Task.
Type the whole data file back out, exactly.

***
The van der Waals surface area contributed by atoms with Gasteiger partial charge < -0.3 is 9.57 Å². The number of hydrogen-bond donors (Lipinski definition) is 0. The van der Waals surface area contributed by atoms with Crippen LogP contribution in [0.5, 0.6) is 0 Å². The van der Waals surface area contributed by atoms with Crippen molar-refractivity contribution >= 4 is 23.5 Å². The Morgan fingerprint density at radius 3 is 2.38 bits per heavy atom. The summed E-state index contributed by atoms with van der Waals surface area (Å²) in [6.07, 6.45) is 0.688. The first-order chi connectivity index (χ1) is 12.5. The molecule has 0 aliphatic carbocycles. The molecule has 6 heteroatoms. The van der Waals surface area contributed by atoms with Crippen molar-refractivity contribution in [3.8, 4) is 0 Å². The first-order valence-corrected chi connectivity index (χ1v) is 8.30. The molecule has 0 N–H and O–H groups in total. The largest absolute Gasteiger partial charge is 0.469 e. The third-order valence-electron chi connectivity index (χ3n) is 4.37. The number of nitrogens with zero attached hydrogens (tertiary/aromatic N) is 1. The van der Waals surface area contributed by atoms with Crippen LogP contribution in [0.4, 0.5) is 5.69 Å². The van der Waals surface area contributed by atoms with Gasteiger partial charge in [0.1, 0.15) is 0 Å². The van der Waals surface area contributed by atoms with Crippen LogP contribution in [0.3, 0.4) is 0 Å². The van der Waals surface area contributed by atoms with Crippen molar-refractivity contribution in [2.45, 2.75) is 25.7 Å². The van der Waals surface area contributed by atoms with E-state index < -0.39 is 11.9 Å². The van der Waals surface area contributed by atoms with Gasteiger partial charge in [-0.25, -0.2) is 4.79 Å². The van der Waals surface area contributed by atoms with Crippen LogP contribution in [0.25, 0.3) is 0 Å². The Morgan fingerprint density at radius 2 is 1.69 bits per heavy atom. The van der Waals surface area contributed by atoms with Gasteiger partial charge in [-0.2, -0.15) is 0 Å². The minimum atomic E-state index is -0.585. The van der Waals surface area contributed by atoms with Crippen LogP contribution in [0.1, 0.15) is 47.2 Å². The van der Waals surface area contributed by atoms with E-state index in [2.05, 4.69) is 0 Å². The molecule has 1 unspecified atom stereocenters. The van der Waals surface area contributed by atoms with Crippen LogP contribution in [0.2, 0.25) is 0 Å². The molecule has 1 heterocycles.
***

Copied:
The van der Waals surface area contributed by atoms with Gasteiger partial charge < -0.3 is 9.57 Å². The number of hydrogen-bond donors (Lipinski definition) is 0. The van der Waals surface area contributed by atoms with Crippen LogP contribution in [0.5, 0.6) is 0 Å². The van der Waals surface area contributed by atoms with Crippen molar-refractivity contribution >= 4 is 23.5 Å². The Morgan fingerprint density at radius 3 is 2.38 bits per heavy atom. The summed E-state index contributed by atoms with van der Waals surface area (Å²) in [6.07, 6.45) is 0.688. The first-order chi connectivity index (χ1) is 12.5. The molecule has 0 aliphatic carbocycles. The molecule has 6 heteroatoms. The van der Waals surface area contributed by atoms with Crippen molar-refractivity contribution in [3.8, 4) is 0 Å². The first-order valence-corrected chi connectivity index (χ1v) is 8.30. The molecule has 0 N–H and O–H groups in total. The largest absolute Gasteiger partial charge is 0.469 e. The third-order valence-electron chi connectivity index (χ3n) is 4.37. The number of nitrogens with zero attached hydrogens (tertiary/aromatic N) is 1. The van der Waals surface area contributed by atoms with Crippen LogP contribution in [0.4, 0.5) is 5.69 Å². The van der Waals surface area contributed by atoms with Gasteiger partial charge in [0.1, 0.15) is 0 Å². The van der Waals surface area contributed by atoms with Crippen LogP contribution in [0.3, 0.4) is 0 Å². The van der Waals surface area contributed by atoms with Crippen molar-refractivity contribution in [2.45, 2.75) is 25.7 Å². The van der Waals surface area contributed by atoms with E-state index < -0.39 is 11.9 Å². The van der Waals surface area contributed by atoms with Gasteiger partial charge in [-0.25, -0.2) is 4.79 Å². The van der Waals surface area contributed by atoms with Crippen LogP contribution in [0.25, 0.3) is 0 Å². The Morgan fingerprint density at radius 2 is 1.69 bits per heavy atom. The van der Waals surface area contributed by atoms with Gasteiger partial charge in [-0.2, -0.15) is 0 Å². The minimum atomic E-state index is -0.585. The van der Waals surface area contributed by atoms with Crippen LogP contribution in [0.1, 0.15) is 47.2 Å². The van der Waals surface area contributed by atoms with E-state index in [2.05, 4.69) is 0 Å². The molecule has 1 unspecified atom stereocenters. The van der Waals surface area contributed by atoms with Crippen LogP contribution in [0.2, 0.25) is 0 Å². The molecule has 1 heterocycles.